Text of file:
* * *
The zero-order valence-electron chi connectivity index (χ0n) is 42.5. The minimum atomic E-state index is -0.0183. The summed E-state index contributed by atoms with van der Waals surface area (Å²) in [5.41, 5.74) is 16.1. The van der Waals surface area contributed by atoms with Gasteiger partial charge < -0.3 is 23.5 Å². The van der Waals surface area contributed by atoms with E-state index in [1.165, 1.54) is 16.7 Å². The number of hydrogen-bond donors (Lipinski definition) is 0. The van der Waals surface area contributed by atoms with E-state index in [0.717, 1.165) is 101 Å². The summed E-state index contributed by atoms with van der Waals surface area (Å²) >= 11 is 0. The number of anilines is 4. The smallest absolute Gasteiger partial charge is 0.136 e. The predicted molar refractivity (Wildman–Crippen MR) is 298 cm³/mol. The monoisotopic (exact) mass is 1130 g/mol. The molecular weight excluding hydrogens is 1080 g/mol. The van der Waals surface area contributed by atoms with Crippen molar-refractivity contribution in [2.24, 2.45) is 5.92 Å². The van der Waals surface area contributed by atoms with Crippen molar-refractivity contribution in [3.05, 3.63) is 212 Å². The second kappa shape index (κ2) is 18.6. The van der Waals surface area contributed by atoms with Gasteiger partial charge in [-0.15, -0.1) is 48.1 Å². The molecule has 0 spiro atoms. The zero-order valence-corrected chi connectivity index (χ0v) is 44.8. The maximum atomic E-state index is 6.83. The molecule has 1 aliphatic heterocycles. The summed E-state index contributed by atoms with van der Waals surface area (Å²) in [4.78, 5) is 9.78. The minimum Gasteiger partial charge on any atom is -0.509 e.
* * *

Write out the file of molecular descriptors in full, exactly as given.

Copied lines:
The zero-order valence-electron chi connectivity index (χ0n) is 42.5. The minimum atomic E-state index is -0.0183. The summed E-state index contributed by atoms with van der Waals surface area (Å²) in [5.41, 5.74) is 16.1. The van der Waals surface area contributed by atoms with Gasteiger partial charge < -0.3 is 23.5 Å². The van der Waals surface area contributed by atoms with E-state index in [1.165, 1.54) is 16.7 Å². The number of hydrogen-bond donors (Lipinski definition) is 0. The van der Waals surface area contributed by atoms with E-state index in [0.717, 1.165) is 101 Å². The summed E-state index contributed by atoms with van der Waals surface area (Å²) >= 11 is 0. The number of anilines is 4. The smallest absolute Gasteiger partial charge is 0.136 e. The predicted molar refractivity (Wildman–Crippen MR) is 298 cm³/mol. The monoisotopic (exact) mass is 1130 g/mol. The molecular weight excluding hydrogens is 1080 g/mol. The van der Waals surface area contributed by atoms with Crippen molar-refractivity contribution in [2.24, 2.45) is 5.92 Å². The van der Waals surface area contributed by atoms with Crippen molar-refractivity contribution in [3.05, 3.63) is 212 Å². The second kappa shape index (κ2) is 18.6. The van der Waals surface area contributed by atoms with Gasteiger partial charge in [-0.15, -0.1) is 48.1 Å². The molecule has 0 spiro atoms. The zero-order valence-corrected chi connectivity index (χ0v) is 44.8. The maximum atomic E-state index is 6.83. The molecule has 1 aliphatic heterocycles. The summed E-state index contributed by atoms with van der Waals surface area (Å²) in [4.78, 5) is 9.78. The minimum Gasteiger partial charge on any atom is -0.509 e.